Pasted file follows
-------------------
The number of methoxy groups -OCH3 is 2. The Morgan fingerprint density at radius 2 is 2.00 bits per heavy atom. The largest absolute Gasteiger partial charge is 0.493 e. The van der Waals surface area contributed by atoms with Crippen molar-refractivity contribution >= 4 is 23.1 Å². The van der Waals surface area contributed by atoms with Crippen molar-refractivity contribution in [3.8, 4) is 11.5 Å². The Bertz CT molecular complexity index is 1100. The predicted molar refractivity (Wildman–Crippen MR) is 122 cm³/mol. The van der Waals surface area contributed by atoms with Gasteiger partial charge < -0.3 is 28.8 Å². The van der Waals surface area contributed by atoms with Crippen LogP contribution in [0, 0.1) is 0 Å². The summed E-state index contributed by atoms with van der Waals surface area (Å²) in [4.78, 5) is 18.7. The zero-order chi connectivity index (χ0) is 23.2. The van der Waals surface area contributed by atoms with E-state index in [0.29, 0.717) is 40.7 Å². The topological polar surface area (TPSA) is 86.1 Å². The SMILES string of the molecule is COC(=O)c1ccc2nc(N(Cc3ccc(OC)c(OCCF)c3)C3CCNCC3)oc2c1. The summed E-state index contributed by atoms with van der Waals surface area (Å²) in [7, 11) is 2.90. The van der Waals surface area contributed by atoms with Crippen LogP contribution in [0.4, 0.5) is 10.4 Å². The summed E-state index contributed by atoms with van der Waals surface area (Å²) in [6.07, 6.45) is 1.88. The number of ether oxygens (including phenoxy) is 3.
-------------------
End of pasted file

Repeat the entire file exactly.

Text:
The number of methoxy groups -OCH3 is 2. The Morgan fingerprint density at radius 2 is 2.00 bits per heavy atom. The largest absolute Gasteiger partial charge is 0.493 e. The van der Waals surface area contributed by atoms with Crippen molar-refractivity contribution >= 4 is 23.1 Å². The van der Waals surface area contributed by atoms with Crippen molar-refractivity contribution in [3.8, 4) is 11.5 Å². The Bertz CT molecular complexity index is 1100. The predicted molar refractivity (Wildman–Crippen MR) is 122 cm³/mol. The van der Waals surface area contributed by atoms with Gasteiger partial charge < -0.3 is 28.8 Å². The van der Waals surface area contributed by atoms with Crippen LogP contribution in [0, 0.1) is 0 Å². The summed E-state index contributed by atoms with van der Waals surface area (Å²) in [4.78, 5) is 18.7. The zero-order chi connectivity index (χ0) is 23.2. The van der Waals surface area contributed by atoms with E-state index in [0.29, 0.717) is 40.7 Å². The topological polar surface area (TPSA) is 86.1 Å². The SMILES string of the molecule is COC(=O)c1ccc2nc(N(Cc3ccc(OC)c(OCCF)c3)C3CCNCC3)oc2c1. The summed E-state index contributed by atoms with van der Waals surface area (Å²) in [7, 11) is 2.90. The van der Waals surface area contributed by atoms with Crippen LogP contribution in [0.4, 0.5) is 10.4 Å². The summed E-state index contributed by atoms with van der Waals surface area (Å²) in [6.07, 6.45) is 1.88. The number of ether oxygens (including phenoxy) is 3.